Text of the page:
I flew on Air New Zealand last year during a media familiarisation trip with the airline. How time really passes so quickly. Air New Zealand launched its service in alliance with Singapore in May 2015. Some 55,000 customers fly to New Zealand from Singapore every year, where some 12,000 Singaporean travellers head to New Zealand in December alone.
Taking off in its Boeing 787-9 Dreamliner from Changi Airport to Auckland has impressed me with the inflight service and passenger experience. It was also on this trip that I flew on a number of sectors within New Zealand and got to experience flying on different types of the airline’s aircraft as well as to experience its lounge service at those airports.
The trip brought me from Singapore to Auckland to Napier to Wellington to Auckland and back to Singapore in that order. Lucky for me, we flew in premium economy cabin for the almost 10-hour long haul sectors between Singapore and Auckland. That allowed me to sleep in comfort as well as enjoy the inflight meal. Flying on a Dreamliner also meant that it was less noisy onboard, relaxing LED mood lighting simulates day or night and a reduction in cabin pressure over similar aircraft.
Skytrax may have rated this Star Alliance airline only four stars for its good product standard across different travel classes, and good standards of staff service for both cabin service and their home-base Airport environments, I would personally rate the airline as five star based on my first experience with the airline.
The airline was also awarded the International Airline of the Year and Domestic Airline of the Year at the fifth annual Roy Morgan Customer Satisfaction Awards. In October this year it was awarded Australiasia’s Leading Airline for the eighth year in a row at the World Travel Awards as well as Best Inflight Entertainment Innovation and Best Personalisation Innovation at the Air Passenger Experience Awards in October. AirlineRatings.com has also awarded Air New Zealand Airline of the Year for the fourth year running and Best Premium Economy Class for the third year running. just last month the airline was awarded the Best Innovation of the Year for its Airband at the 2016 CAPA Asia Pacific Aviation Awards.
Flying Business Class on Air New Zealand
Air New Zealand’s business class cabin on board its B787-9 Dreamliner offers a diagonal facing 1-1-1 herringbone seating configuration instead of the conventional forward-facing seats. But having a 1-1-1 seat configuration means more aisle space for guests in this cabin offering a more comfortable space. The seats transform into a flatbed so you have the option of sleeping reclined or flat.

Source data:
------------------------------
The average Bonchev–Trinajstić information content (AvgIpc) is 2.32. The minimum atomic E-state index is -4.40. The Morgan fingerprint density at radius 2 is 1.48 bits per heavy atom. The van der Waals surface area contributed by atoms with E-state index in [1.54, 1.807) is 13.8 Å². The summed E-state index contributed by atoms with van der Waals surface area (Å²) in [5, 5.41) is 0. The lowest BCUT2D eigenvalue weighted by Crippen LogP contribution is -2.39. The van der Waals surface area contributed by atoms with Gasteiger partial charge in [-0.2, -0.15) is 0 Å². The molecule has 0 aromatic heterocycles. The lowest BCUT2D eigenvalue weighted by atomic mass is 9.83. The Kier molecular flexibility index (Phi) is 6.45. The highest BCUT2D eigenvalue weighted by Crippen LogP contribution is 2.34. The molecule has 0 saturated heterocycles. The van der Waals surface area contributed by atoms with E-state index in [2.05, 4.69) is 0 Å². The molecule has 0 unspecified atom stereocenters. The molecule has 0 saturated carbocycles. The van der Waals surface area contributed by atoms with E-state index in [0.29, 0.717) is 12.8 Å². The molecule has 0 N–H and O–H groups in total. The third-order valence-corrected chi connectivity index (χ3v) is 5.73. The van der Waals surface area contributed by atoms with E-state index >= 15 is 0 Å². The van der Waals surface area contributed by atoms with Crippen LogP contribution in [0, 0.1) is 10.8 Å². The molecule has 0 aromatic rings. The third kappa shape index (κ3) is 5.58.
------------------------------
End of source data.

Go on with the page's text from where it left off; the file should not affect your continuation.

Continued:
Mood lighting onboard Air New Zealand is a very comfortable purple across all its classes of travel. It relaxes you.
When you first board the aircraft, the inflight menu and folder style amenity kit is placed on the foot rest of every seat. These seats offer you the privacy from other guests seating in front and beside you. It may take a while to get used to this seating arrangement. I can imagine every time the cabin crew walks down the aisle, he or she would be able to look you directly in the air which may be somewhat awkward. The only way to overcome that is to engross yourself with the inflight entertainment or just sleep.
Features in Business Premier include memory foam mattress, two full-size pillows and a cosy duvet so you sleep better. The seats are 22″ wide. When it is in bed mode, the width is 33″ at the shoulder and 79″ long.
Taking the window seats may not give you the window view that you are used to in other airline’s business class cabins. These windows end up behind you instead of beside you.
Flying Premium Economy in Air New Zealand
Premium Economy seats in Air New Zealand’s B787-9 Dreamliners are in a 2-3-2 configuration. The luxury leather seats are wider with more comfortable leg room and seat recline in this cabin. The leg rest and extendable foot rests make it more comfortable for guests. Seats have 41″ pitch, 9″ recline and 19.3″ width with a 5″ wide arm rest.
The airline has won the World’s Best Premium Economy Class for the fifth time in Skytrax’s awards history. This year it also secured the award for the Best Premium Economy Seat.
I learnt from flying with Air New Zealand that there are two types of Premium Economy cabin offerings by airlines. Some airlines’ Premium Economy Cabin is an upgrade from Economy Class whilst others offer a Business Class downgrade. So you may ask what is the difference between the two. Let me attempt to explain the difference here.
An upgraded Economy Class Premium Economy Cabin means that besides getting the bigger more comfortable seats with more leg room, amenities (probably a better amenity kit than Economy Class) and meal service are upgraded from what is offered in Economy Class. Some airlines even offer more check in baggage allowance for Premium Economy Class guests. This kind of Premium Economy cabin is found in Singapore Airlines, Cathay Pacific or Lufthansa.
A downgraded Business Class type of Premium Economy is what Air New Zealand offers. What makes it stand out from the other airlines is the food and wine offering on Premium Economy is similar to that of Business Class. If food and wine is important to you, then you may want to consider flying Air New Zealand’s Premium Economy over Singapore Airlines’ when flying the Singapore – Auckland route.
Last year Air New Zealand celebrated 75 years of service. A special edition amenity kit was distributed onboard together with a pillow and sealed blanket. Read our article about the 75th anniversary exhibition at Auckland Museum.
The amenity kit contained an eye mask to block away the light so you can sleep without being bordered by the lights. Other contents include a toothbrush kit, a pen, ear plugs, socks and a New Zealand made Antipodes skincare pawpaw and avocado lip balm. Useful stuff you can use on board. Amenity kits are only available when travelling long haul, Perth and Hawaii.